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China Evergrande says work on some residential projects has resumed

China Evergrande Group said construction is progressing at some of its residential projects in southern China, as the highly indebted developer tries to stave off collapse and deliver the homes it has promised to more than a million people.

In a pair of social-media posts over the weekend, the property giant said that work has resumed at more than 10 projects in and around Shenzhen, where Evergrande is based, and work on other projects in the Pearl River Delta region near China’s southern coast was being carried out in a “steady, safe and orderly” manner. The developer said hundreds of its building projects had been suspended in recent months.

On Sunday Evergrande posted photographs on China’s ubiquitous WeChat social-media platform showing workers in cities including Shenzhen, Dongguan and Zhongshan laboring away on apartment interiors or at construction sites encased in bamboo scaffolding.

The developer didn’t detail how it was able to restart the projects or finance the work. In August, Evergrande said construction at a number of sites was halted after it delayed payments to suppliers and contractors, and that it was trying to get them to resume work. In some cases, it was paying suppliers with unfinished apartments.

The weekend updates from the company’s onshore property-development business came shortly after Evergrande surprised international investors and dodged a default by making $83.5 million in overdue interest payments on around $2 billion of outstanding dollar bonds, according to a Chinese state-owned media outlet. On Monday, two financial-industry professionals said their Evergrande bondholder clients have received the payments.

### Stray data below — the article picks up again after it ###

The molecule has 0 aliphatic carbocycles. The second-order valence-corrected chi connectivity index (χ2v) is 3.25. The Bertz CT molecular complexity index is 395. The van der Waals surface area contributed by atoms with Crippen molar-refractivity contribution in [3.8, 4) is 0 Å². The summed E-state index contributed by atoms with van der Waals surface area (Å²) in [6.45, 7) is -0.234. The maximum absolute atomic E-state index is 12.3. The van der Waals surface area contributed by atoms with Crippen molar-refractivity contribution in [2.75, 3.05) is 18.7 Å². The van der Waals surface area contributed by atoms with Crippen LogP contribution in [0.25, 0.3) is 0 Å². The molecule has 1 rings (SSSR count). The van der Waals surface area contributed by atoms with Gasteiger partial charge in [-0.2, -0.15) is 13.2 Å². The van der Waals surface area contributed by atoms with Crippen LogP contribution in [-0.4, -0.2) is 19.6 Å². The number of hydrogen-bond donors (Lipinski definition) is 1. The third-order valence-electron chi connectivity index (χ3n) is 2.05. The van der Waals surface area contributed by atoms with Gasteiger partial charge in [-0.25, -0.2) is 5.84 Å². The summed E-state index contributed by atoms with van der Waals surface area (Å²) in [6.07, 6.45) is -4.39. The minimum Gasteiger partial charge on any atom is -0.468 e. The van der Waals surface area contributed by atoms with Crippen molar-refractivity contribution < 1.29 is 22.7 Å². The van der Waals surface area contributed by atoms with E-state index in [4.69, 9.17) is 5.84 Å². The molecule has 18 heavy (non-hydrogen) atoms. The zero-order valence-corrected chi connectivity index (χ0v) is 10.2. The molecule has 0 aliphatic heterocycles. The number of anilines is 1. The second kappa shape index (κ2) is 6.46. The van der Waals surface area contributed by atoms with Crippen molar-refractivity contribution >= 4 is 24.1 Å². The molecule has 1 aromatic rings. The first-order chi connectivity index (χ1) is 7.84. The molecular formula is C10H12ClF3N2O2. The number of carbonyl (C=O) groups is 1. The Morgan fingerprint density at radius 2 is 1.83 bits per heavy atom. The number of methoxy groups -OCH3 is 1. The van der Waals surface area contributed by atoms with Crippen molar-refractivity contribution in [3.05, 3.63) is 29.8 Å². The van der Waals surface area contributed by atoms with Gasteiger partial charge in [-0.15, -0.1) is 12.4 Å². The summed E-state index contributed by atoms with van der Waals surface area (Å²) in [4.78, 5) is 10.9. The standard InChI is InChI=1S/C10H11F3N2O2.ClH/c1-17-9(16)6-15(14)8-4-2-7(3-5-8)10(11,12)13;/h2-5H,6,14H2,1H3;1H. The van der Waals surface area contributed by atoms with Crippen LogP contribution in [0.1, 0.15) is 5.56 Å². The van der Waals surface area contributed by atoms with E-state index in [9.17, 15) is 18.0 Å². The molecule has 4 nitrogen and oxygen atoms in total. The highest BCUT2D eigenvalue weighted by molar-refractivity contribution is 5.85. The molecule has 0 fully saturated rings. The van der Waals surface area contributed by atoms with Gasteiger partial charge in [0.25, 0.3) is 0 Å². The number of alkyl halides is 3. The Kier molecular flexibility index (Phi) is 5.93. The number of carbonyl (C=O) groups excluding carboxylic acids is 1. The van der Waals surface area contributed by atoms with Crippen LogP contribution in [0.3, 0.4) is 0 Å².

To avoid defaulting on close to $20 billion in dollar debt, Evergrande has to make more coupon payments this week before the 30-day grace periods run out. Prices of its stock and bonds indicate global investors expect the company to eventually fail and be restructured, but the construction-resumption announcement suggests Evergrande is still trying to work out its issues.

“This is in line with the government’s priority to protect home buyers’ rights and deliver properties on time,” said Chuanyi Zhou, a credit analyst at Lucror Analytics.

Ting Lu, chief China economist at Nomura, said Evergrande also wanted to show the market that it still wants to honor its debt.

Discussing Evergrande’s problems earlier this month, Yi Gang, governor of the People’s Bank of China, said the rights of creditors should be respected, and that it is especially important to protect the interests of people who have already bought homes.

Evergrande in recent years has been one of China’s largest developers by contracted sales. Many buyers made large down payments on unfinished flats expecting to take possession within a few years.

Evergrande founder Hui Ka Yan spoke Friday at a company meeting on resuming projects, according to Securities Times, the same state-owned media outlet that had earlier reported the dollar-bond interest payments. The company will stop acquiring land and selling unfinished properties, it quoted him as saying, and cut annual apartment sales to less than the equivalent of $31.3 billion within 10 years, from more than $109 billion in 2020.

Mr. Hui also said Evergrande would gradually shift its focus from real estate to producing electric vehicles. That helped spark a 11.4% jump in the Hong Kong-listed shares of its China Evergrande New Energy Vehicle Group Ltd. subsidiary on Monday.

The unit, which once had ambitions of rivaling Tesla Inc., has so far reported anemic sales from its electric-vehicle division and recently also said it was facing a cash squeeze. Its shares are down 87% in the year to date, according to FactSet.

This story has been published from a wire agency feed without modifications to the text

 

 

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